Jacques Levy

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Jacques Lèvy
Born (1935-07-29)July 29, 1935
New York City, New York, United States
Died September 30, 2004(2004-09-30) (aged 69)
New York City, New York, United States
Occupation(s) theatre director, songwriter
Associated acts Roger McGuinn
Bob Dylan

Jacques Levy (29 July 1935 – 30 September 2004) was an American songwriter, theatre director, and clinical psychologist.

Early life and education[edit]

Levy was born in New York City in 1935 and graduated from the City College of New York in 1956. He then received his M.A. and Ph.D. in psychology from Michigan State University in 1958 and 1961. Levy was a trained psychoanalyst, certified by the Menninger Institute for Psychoanalysis in Topeka, Kansas. He later returned to New York and became a clinical psychologist.


In 1965, Levy directed Sam Shepard's play Red Cross at the Judson Poets Theater, New York City.[1] The following year he directed two of the short plays in Jean-Claude van Itallie's America Hurrah.[2] In 1969, Levy directed the off-Broadway erotic revue Oh! Calcutta!.[3] [4]

Levy approached Roger McGuinn of The Byrds to collaborate on Gene Tryp, a project inspired by Henrik Ibsen's Peer Gynt. The musical stalled, but one song, "Chestnut Mare," co-written by McGuinn and Levy, became the single released from the album (Untitled) in 1970. Although it only peaked at #121 in the United States, the song became an enduring FM radio staple.[5] Many further Levy-McGuinn songs appeared on Byrds and McGuinn albums during the 1970s. In 1973, Levy and Van Itallie reunited for Mystery Play, which starred Judd Hirsch and ran for 14 performances off-Broadway at the Cherry Lane Theatre.[6]

In the mid-seventies, Levy met Bob Dylan through McGuinn. Shortly after, the two collaborated on "Isis" and another six songs which appeared on Dylan's 1976 album Desire. These included "Hurricane" about imprisoned boxer Rubin "Hurricane" Carter, and "Joey" about the mafia gangster and hit man, Joe Gallo. In 1975, Levy directed Dylan's Rolling Thunder Revue. Levy's lyrics also entered the repertoires of Joe Cocker, Crystal Gayle, and Carly Simon.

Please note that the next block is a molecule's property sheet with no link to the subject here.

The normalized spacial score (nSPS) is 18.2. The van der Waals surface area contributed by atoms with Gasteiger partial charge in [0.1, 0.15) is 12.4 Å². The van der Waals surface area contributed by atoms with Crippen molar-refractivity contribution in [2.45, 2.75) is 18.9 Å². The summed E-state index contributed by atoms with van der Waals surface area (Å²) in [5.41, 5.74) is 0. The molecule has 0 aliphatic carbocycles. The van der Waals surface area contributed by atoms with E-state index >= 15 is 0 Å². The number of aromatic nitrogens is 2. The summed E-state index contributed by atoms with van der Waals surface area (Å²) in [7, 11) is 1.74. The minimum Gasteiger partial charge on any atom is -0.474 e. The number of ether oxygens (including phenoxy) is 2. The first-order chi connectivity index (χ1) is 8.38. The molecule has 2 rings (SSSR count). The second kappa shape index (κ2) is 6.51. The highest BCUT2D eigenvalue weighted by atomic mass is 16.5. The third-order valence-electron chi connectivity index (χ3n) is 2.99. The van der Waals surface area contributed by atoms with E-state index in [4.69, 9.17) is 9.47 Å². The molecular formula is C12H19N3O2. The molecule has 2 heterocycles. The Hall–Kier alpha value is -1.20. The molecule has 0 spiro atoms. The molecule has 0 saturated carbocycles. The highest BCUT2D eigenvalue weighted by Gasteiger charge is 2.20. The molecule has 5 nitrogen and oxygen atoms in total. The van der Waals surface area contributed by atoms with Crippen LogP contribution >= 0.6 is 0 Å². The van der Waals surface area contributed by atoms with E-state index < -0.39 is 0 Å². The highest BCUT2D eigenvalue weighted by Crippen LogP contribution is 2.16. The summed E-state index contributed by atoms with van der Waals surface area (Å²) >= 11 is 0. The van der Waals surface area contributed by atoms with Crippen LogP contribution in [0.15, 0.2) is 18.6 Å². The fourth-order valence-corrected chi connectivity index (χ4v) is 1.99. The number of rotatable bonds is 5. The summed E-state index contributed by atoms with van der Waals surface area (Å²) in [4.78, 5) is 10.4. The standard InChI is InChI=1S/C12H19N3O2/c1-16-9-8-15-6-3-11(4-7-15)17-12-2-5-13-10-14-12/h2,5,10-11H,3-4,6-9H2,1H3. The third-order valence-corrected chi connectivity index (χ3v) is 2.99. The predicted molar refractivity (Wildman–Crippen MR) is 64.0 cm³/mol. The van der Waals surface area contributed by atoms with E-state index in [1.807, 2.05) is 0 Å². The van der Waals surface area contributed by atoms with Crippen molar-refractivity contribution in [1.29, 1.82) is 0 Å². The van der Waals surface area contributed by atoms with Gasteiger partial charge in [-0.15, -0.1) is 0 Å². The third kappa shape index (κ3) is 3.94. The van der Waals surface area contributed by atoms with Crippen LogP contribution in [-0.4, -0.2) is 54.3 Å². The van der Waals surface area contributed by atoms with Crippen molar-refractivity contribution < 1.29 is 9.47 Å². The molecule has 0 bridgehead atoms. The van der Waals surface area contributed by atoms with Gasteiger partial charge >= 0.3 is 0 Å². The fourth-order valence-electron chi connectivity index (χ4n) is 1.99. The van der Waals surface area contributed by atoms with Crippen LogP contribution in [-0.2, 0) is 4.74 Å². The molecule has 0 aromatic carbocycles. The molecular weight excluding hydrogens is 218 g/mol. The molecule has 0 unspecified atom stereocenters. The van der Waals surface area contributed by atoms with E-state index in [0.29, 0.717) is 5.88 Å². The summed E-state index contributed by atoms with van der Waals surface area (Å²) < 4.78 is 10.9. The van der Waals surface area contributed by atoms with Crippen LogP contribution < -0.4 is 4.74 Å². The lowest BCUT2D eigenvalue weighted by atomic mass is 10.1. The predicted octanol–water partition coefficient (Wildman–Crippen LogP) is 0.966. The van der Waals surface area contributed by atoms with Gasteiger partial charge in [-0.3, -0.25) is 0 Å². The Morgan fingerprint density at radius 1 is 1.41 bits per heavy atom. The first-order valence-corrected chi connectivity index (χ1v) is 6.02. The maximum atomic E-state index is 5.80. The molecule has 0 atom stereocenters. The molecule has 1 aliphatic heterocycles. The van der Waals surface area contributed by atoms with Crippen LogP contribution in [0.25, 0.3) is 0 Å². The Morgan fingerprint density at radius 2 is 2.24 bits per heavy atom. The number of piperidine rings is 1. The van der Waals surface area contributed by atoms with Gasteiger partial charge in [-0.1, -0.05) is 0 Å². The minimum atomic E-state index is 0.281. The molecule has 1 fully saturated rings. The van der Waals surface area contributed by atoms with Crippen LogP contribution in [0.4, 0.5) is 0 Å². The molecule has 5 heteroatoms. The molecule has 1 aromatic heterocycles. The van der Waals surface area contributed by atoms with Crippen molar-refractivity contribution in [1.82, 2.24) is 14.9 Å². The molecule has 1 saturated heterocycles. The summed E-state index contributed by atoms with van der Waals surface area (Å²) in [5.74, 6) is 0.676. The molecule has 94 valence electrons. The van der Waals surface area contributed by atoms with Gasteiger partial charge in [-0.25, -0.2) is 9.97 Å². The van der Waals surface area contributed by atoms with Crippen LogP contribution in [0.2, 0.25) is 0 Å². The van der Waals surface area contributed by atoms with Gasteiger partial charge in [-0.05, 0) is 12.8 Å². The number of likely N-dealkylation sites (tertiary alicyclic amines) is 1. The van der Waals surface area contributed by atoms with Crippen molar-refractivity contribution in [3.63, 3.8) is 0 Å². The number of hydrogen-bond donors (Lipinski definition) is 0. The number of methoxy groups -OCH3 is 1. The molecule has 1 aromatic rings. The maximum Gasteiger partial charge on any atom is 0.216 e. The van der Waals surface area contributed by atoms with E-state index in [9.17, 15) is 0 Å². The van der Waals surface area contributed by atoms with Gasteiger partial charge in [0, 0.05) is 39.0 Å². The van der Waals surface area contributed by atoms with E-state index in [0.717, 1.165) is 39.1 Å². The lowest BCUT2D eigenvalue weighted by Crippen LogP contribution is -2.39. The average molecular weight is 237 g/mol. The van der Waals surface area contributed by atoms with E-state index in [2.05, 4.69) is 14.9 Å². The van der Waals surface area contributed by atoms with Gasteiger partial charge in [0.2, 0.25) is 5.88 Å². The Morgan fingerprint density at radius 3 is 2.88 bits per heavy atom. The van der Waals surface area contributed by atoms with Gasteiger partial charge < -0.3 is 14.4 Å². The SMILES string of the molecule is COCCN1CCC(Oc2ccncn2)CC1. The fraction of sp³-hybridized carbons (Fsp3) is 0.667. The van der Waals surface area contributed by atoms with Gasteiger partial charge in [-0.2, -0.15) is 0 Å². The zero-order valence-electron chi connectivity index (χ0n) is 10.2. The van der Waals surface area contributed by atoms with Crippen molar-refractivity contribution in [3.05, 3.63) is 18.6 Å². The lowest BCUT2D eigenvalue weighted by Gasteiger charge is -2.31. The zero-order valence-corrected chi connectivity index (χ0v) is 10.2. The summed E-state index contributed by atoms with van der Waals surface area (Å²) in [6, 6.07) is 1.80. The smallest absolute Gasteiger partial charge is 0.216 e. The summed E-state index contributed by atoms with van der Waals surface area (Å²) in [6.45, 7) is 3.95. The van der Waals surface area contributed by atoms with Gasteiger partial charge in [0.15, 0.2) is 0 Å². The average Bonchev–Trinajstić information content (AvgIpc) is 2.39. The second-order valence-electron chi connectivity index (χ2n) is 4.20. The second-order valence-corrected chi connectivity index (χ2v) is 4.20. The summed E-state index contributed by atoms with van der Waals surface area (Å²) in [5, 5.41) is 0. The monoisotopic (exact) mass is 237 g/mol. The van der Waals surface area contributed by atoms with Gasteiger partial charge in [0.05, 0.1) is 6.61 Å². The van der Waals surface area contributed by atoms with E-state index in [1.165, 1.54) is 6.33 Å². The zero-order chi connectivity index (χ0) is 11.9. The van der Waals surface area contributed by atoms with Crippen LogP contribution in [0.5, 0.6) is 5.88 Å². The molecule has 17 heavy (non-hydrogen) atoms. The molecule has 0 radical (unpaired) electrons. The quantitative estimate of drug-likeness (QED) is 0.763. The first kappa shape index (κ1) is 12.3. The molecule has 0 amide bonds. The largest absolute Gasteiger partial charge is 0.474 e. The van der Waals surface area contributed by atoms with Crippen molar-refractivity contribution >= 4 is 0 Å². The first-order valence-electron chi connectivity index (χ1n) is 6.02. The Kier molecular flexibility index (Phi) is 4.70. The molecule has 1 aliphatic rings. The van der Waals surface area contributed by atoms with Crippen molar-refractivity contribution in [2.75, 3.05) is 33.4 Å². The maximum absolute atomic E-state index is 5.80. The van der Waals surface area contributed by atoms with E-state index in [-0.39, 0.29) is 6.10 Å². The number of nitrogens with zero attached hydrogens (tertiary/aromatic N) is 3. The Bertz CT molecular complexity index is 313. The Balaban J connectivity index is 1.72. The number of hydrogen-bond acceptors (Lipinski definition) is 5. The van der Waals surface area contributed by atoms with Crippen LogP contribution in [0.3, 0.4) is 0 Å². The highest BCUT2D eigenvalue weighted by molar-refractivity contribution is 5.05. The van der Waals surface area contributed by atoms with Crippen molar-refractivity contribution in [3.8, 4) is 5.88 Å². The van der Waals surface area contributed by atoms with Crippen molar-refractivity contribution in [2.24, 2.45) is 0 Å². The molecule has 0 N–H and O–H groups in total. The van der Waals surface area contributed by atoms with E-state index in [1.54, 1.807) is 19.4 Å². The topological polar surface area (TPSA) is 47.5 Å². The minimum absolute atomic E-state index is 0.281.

Levy also had several achievements in drama. In 1980 he staged Stephen Poliakoff's play American Days at Manhattan Theatre Club, which featured David Blue, one of the performers in the Rolling Thunder Revue. Frank Rich in his review for The New York Times wrote: "Jacques Levy, the director, matches the crackling energy of the text blow for blow."[7] In 1983 he staged Doonesbury: A Musical Comedy, based on the comic strip Doonesbury on Broadway.[8] In 1988 he provided the lyrics for the stage musical of the film Fame. Later came Marat/Sade (1994), Bus Stop (1997), and Brecht on Brecht (2000, in New York City)[9]


From 1993 until his death from cancer in 2004, he was an English professor and director of theater at Colgate University in upstate New York. He had two children, Maya and Julien, with his wife Claudia.

Theatrical credits[edit]


Note: Fame, the stage musical, was not presented on Broadway, but has been playing in London's West End since 1995.

Off Broadway
  • America Hurrah (1966) – play – director – Pocket Theatre – American premiere
  • Mystery Play (1973) – play – director – Cherry Lane Theatre – American premiere
  • American Days (1980) – play – director – Manhattan Theatre Club – American premiere
  • TRYP (2005) – play – dramaturge


  1. ^ Red Cross samshepard.com, accessed August 21, 2015
  2. ^ America Hurrah lortel.org, accessed August 21, 2015
  3. ^ Oh! Calcutta! lortel.org, accessed August 21, 2015
  4. ^ Jones, Kenneth and Simonson, Robert. "Jacques Levy, Director of Broadway's Oh! Calcutta! and Doonesbury, Dead at 69", Playbill, October 4, 2004
  5. ^ http://www.allmusic.com/song/chestnut-mare-mt0035043185
  6. ^ Mystery Play lortel.org, accessed August 21, 2013
  7. ^ Rich, Frank. "Stage: American days a British Comedy" New York Times, January 2, 2981
  8. ^ a b "Jacques Levy Broadway" playbillvault, accessed August 21, 2015
  9. ^ Brecht on Brecht theatermania.com, accessed August 21, 2015

External links[edit]